Disclaimer: The author is not responsible for any undesirable consequences encountered when acting out what is highlighted in this article. The combos described below are dangerous and potentially unfun, and are built with the sole purpose of winning in mind. Side effects include dizziness, loss of friends, reduced desire to play Magic, and a lighter wallet. The reader is liable for any and all damages caused as a result of doing broken shit.

Infinity, and Beyond

Magic's a very complicated game. It's 20 years old. There are over 12000 unique cards in existence. Thus, it happens often during set design that someone forgets that useless rare X in this new set forms a broken combo involving forgotten uncommon Y from three standards ago. Things such as Rest in Peace interacting with Energy Field (although neither of these were useless or forgotten). And then you have more recent interactions, such as the well known Splinter Twin Deceiver Exarch combo (which were at one point in Standard together). Throughout Magic's history, there have been a lot of ways creating a neverending loop that causes the game to end in some fashion. Some loops don't even cause the game to end; they're more a means to an end. But a lot of them involve blue cards.

Yeah look at these assholes. Goddamn. Chances are if we've ever played EDH you'll have seen me cast one of these cards. Make sure I don't do it again.

But what if you're a fair player? Someone who doesn't like to play blue? You know, maybe you actually want your opponents to feel relevant in the game? Or perhaps you're just looking to have some fun with your friends, but there's always that one guy who takes forever or who's like "wait wait let me do this silly ridiculous thing!". I'm not necessarily recommending you to immediately go out and add these combos to your decks as soon as you finish reading that article (but if you have your reasons for doing so then I won't judge), nor is this necessarily a crucifixion of people that do run these combos. It's supposed to be somewhere in between. Think of it as me showing you that these combos exist. What you do with that information is up to you; whether you want to join the dark side and end EDH games that go on for too long, or simply prepare yourself against some of the ways that someone else at your table could pull a fast one on you.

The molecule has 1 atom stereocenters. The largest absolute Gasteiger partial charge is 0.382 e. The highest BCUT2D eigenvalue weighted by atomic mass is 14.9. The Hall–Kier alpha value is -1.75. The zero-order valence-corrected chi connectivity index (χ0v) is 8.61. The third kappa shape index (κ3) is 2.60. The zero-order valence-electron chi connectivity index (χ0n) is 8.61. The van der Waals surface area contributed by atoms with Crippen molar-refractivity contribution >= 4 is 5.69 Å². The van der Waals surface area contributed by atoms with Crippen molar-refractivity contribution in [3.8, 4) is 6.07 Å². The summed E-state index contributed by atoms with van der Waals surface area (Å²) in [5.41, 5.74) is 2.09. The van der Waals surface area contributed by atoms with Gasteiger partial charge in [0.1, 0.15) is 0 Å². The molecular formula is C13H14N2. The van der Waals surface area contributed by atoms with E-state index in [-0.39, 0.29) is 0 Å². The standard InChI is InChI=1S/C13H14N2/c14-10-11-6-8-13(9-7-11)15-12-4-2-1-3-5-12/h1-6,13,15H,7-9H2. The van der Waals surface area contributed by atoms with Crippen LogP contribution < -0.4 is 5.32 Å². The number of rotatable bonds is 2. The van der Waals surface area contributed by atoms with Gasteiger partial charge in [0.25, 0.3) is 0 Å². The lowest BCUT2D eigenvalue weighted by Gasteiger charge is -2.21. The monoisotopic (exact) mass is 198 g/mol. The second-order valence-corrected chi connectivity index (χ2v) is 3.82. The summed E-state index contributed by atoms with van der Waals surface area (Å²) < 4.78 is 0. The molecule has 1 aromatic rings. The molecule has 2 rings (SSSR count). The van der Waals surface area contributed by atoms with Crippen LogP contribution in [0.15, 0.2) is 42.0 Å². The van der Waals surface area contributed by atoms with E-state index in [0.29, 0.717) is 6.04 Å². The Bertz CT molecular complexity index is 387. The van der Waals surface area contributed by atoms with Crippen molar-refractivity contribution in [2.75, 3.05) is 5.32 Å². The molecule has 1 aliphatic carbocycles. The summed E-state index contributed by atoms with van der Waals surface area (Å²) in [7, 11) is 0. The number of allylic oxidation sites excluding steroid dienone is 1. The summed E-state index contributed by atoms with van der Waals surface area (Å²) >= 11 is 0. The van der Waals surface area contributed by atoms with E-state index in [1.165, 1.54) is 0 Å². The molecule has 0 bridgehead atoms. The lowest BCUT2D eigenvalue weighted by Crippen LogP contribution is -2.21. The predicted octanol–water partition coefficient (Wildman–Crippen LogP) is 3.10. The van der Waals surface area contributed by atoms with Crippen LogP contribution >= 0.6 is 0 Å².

I've tried my hardest to be balanced in the colours that are present, but as the paradigm goes; some are more equal than others. You'll notice this as well when it comes to the raw power of said combo that some colours just don't work as well as others in trying to end the game via an infinite fashion. Don't let this deter you; every colour combination has some way of being the last player to take a turn, you just need to find it. Hopefully you'll find at least one of these useful.

It runs on Death

This is a combo that results in infinite colourless mana. Here's how it works:
1. You have Ashnod's Altar and Nim Deathmantle in play.
2. You cast Grave Titan.
3. Grave Titan triggers, making two more zombies.
4. You sacrifice the zombies to Ashnod's Altar to make 4 colourless mana.
5. You sacrifice Grave Titan to the Altar to make 2 more colourless mana for a total of 6.
6. Nim Deathmantle triggers. You pay 4, leaving you with 2 colourless floating.
7. Grave Titan comes back into play. Go to Step 3 with 2 extra colourless mana.

So, what can you do with infinite colourless mana? Well, to play Grave Titan you need to be in black, meaning that Exsanguinate is already a very feasible option. Going into other colours you have Ambassador Laquatus for milling people out (if they have Phyrexian Unlife for example), you have the well-known Darksteel Citadel Mycosynth Lattice Nevinyrral's Disk combo to continually wipe the field, and of course you have the family favourite Helix Pinnacle.

The main weaknesses to know about this combo is its reliance on multiple triggers and Ashnod's Altar activations. A simple Trickbind on Ashnod's Altar or even destroying either artifact in response is a good way to shut this down. Be aware that unless you can exile the Grave Titan, going after it won't be helpful because the player can just sacrifice it to Ashnod's Altar and sink in some untapped mana to revive it with the Deathmantle. It also relies on a fourth card to actually end the game with, so it's a lot easier to interrupt than you think. The downside is that individually, all three pieces of this combo are rather decent cards, so you'd be tempted to run them in a normal EDH deck anyway, meaning this combo is difficult to spot, and sometimes just randomly smashing a Deathmantle may not be the best line of play.

Principle of Mass Conversion? Whatever.

For the newer EDH players, you'll remember Marath, Will of the Wild from this year's earlier preconstructed decks. Well, you'd be right in thinking that Ghave is an even better version. In actuality, however, Marath is the balanced version of Ghave. The reappearance of Ashnod's Altar signifies the similarity this combo has to the above, except for a few critical differences. First, how it works:
1. Ashnod's Altar has to be in play. Doubling Season does not have to be in play now, but it helps if it is. For the purposes of example we'll pretend it already is.